Leviathan is set in the days prior to World War I. Prince Aleksander is the (fictional) son of Archduke Ferdinand - whisked away by men loyal to his father only hours after his parent's death. He is a "clunker" -  people whose technology is machine based.  
On the other side of the fence are the "Darwinist" those who have merged technology with living beings and have created living machinery. Very cool.
Leviathan is the first book in a trilogy and therefore introduces characters, orientates the reader to the world and sets the scene. At the same time, Westerfeld creates a fantastical, well written story. This alternate world is believable and intriguing. As a young adult book it would be a great way to introduce World War I history - teasing out the truths (Archduke Ferdinand did exist, his assassination was one of the catalysts for WWI) from the fiction (Prince Aleksander did not exist). It's also a wonderful way to play "what if". What if the world had developed a different way - what would be the same, what would change?
I'll definitely be look up the second of these books.

Challenges: 13 in '13

15 June, 2013

Bloggers Boogie: Crushes

Little White Dove

So I realised my boogie last week was very heavily female based - there were some great 80's pop icons. However, the question remains, whose posters did I use to practice my first kisses? (Too much information? Too bad!)So today's Boogie is dedicated to my teenage crushes.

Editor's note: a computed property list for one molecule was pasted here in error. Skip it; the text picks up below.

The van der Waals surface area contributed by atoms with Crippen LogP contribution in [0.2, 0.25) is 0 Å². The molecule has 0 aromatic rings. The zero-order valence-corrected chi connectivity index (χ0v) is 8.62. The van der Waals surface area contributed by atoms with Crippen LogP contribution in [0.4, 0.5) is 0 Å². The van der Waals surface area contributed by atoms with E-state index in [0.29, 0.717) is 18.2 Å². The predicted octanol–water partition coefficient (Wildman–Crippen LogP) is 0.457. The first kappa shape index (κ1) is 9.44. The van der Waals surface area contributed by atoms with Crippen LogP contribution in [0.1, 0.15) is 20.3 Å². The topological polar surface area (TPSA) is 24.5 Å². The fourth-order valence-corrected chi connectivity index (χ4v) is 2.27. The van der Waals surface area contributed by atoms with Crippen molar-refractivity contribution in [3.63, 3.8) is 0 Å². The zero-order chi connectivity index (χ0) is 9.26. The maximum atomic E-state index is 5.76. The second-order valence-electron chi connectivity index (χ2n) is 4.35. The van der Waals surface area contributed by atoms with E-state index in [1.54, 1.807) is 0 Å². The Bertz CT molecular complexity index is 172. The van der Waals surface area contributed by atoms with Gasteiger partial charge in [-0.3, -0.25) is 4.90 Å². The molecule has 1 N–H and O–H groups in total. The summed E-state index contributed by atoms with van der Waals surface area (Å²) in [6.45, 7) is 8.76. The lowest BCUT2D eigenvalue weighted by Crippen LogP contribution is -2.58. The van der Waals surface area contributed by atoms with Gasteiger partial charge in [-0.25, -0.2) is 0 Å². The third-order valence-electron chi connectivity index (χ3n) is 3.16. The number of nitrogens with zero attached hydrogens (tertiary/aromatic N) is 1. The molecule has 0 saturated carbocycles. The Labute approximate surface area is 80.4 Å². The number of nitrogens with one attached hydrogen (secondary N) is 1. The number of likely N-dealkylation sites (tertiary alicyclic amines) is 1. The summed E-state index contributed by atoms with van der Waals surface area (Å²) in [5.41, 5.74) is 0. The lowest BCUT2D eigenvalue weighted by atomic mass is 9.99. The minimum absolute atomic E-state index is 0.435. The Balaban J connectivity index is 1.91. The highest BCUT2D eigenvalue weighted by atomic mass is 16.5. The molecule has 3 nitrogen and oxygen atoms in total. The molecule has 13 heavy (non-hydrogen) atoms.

Richard Marx - Should've Known Better.

Boy could he rock a tight pair of jeans!

Gloria - Van Morrison

Pretty much the whole cast of The Outsiders, but especially Matt Dillon who played Dally - I always did love a bad boy. This was also one of my first experiences of a movie not being as good as the book. I love the book - in fact there are still whole passages I can quote.

Kenny Loggins - Footloose

Kevin Bacon in Footloose. That smile, those hips...sigh...

Patrick Swayze - She's Like the Wind.

 I love a good dance movie. As for Patrick Swayze - those arms, oh lord those arms!

Kenny Loggins - Dangerzone

Tom Cruise in Top Gun - before he married our Nicole, went all weird and dumped her!